A new study could help to cue American military planners to U.S. forces’ vulnerabilities in a war with China, as well as to China’s perceptions of its own weaknesses.
The National Interest
Date: November 24, 2018
By: David Axe
The Chinese air force aims not just to compete with the U.S. Air Force, but to defeat it. All in pursuit of a uniquely Chinese strategy. To do so, Beijing’s air arm buys technology where it can, steals or copies or it where it must and innovates new tech where there’s nothing available to buy or steal.
That’s the conclusion of a new study by Scott Harold , an analyst for the California-based think tank RAND.
Harold’s study could help to cue American military planners to U.S. forces’ vulnerabilities in a war with China, as well as to China’s perceptions of its own weaknesses.
“The [People’s Liberation Army] seeks to compete with the U.S. military not as a goal in and of itself, but rather as a means to achieving the political goals that the Chinese Communist Party sets for the PLA—goals defined by the CCP’s threat perceptions and policy ambitions,” Harold writes in ” Defeat, Not Merely Compete : China’s View of Its Military Aerospace Goals and Requirements in Relation to the United States.”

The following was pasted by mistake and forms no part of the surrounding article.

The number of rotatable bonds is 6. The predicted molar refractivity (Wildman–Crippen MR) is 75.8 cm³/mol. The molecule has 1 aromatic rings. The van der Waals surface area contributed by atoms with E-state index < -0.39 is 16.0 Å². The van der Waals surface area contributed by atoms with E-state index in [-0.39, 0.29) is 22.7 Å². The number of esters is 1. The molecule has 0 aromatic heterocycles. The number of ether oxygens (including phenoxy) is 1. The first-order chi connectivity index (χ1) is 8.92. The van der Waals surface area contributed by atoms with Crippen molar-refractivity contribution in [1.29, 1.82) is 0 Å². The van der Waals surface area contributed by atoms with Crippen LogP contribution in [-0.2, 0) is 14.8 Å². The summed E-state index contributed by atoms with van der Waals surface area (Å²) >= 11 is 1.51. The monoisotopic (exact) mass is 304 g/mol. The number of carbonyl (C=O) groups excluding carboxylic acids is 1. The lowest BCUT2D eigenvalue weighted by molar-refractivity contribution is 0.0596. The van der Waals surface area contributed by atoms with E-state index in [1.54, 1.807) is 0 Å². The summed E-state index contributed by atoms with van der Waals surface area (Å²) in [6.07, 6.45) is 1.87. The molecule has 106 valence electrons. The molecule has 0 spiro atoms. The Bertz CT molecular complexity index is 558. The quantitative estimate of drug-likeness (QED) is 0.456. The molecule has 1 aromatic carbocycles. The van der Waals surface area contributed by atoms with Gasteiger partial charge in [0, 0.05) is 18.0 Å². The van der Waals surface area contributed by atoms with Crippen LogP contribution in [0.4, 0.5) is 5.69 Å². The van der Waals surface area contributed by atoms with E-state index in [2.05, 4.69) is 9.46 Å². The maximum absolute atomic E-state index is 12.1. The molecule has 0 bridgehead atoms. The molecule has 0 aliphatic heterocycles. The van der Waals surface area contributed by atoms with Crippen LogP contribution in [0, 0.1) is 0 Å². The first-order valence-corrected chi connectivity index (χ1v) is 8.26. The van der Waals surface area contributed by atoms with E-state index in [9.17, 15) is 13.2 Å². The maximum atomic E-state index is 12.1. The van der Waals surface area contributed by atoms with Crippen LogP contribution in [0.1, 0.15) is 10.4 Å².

Harold lists the Chinese air force’s strategic goals as: the defense of Chinese airspace, the prosecution of a conflict over Taiwan and the projection of power in the East and South China Seas inside the first island chain in order to prosecute claims to disputed land features and maritime spaces.
To achieve these goals, Beijing’s air arms relies on new and old technology — some that the Chinese government legally acquired or developed on its own, others of which it copied or stole.
“Chinese military aerospace power is a mix of legacy capabilities derived from the Cold War era; hardware procured from Russia and Ukraine; copies and knock-offs of Russian airframes produced by kit or through reverse-engineering ; a small but growing number of fourthand fifth-generation fighter-bombers that appear to have been developed based in part on stolen designs for U.S. airframes; advanced, but nonstealthy, ballistic and cruise missiles; and a growing, largely indigenously developed portfolio of space and antispace capabilities,” Harold writes. [FULL STORY]